Anaesthesiology intensive therapy 2017 07 16() doi 10.5603/AIT.a2017.0031
Background Shoulder arthroscopic procedures impose a challenge to anaesthesiologists in terms of postoperative analgesia. Proper pain management after arthroscopic procedures improves patient satisfaction and facilitates early rehabilitation.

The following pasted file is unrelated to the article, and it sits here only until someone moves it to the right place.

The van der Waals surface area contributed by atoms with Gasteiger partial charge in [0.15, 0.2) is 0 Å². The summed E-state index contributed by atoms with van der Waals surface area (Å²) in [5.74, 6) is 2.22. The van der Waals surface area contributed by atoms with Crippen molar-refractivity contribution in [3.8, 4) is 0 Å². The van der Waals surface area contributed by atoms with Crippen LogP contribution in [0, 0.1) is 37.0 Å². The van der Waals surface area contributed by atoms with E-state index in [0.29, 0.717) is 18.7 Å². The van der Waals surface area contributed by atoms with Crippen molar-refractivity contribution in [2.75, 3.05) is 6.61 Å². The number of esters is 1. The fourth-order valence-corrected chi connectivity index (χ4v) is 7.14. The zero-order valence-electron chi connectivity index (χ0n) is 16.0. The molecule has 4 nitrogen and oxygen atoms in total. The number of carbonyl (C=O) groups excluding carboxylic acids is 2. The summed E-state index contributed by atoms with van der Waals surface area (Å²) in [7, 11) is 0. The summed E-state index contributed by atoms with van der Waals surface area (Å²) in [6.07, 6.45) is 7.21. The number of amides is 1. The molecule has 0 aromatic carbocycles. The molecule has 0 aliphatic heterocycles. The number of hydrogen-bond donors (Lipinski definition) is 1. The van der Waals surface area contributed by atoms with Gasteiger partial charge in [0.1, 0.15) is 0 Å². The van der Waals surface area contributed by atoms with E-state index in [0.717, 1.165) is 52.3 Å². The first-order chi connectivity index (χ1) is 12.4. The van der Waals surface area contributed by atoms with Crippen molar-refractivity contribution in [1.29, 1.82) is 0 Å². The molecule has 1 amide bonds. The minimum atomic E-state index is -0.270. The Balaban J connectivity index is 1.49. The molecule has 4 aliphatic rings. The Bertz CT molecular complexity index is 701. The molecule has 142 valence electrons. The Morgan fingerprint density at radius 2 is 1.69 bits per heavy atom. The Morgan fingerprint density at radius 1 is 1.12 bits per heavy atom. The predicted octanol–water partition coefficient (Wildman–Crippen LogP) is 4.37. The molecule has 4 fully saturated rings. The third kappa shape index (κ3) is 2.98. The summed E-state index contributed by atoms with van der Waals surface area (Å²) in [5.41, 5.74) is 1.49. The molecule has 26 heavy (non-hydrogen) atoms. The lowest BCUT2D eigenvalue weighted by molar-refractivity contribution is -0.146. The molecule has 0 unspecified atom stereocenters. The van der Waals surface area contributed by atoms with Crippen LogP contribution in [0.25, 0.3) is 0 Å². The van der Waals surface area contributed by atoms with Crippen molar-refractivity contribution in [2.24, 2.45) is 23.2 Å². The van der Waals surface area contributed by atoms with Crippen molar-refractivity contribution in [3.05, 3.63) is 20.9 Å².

We performed a randomized, prospective clinical study to assess the influence of anthropometric parameters and IBPB technique on the quality of postoperative analgesia. A total of 106 randomly selected patients of ASA I-III status scheduled for elective shoulder arthroscopy . Reasons for exclusion were neurological deficit in the upper arm, allergies to amide-type local anesthetics, coagulopathy, and pregnancy.The patients received 20 ml of 0.5% ropivacaine for an ultrasound-guided interscalene brachial plexus block (IBPB) (group U), peripheral nerve stimulation (PNS)-confirmed IBPB (group N), or ultrasound-guided, PNS-confirmed IBPB (dual guidance; group NU). Results We observed that the three groups did not differ in mean time of sensory and motor block terminations. In individual cases in each group, sensory block lasted up to 890-990 minutes, providing satisfactory long lasting postoperative analgesia in patients receiving IBPB. We observed a negative correlation between body mass index and termination of motor block (p=0.037, Pearson’s correlation coefficient) and a positive correlation between age and termination of sensory block (p=0.0314, Pearson’s correlation coefficient) in group U compared to the other two groups. We found a positive correlation between male gender and termination of motor block (p=0.0487, Pearson’s correlation coefficient) in group N compared to the other two groups. Conclusion In our study, patients received satisfactory analgesia in the postoperative period regardless of technique used, age, gender, or potentially uncommon anthropometry.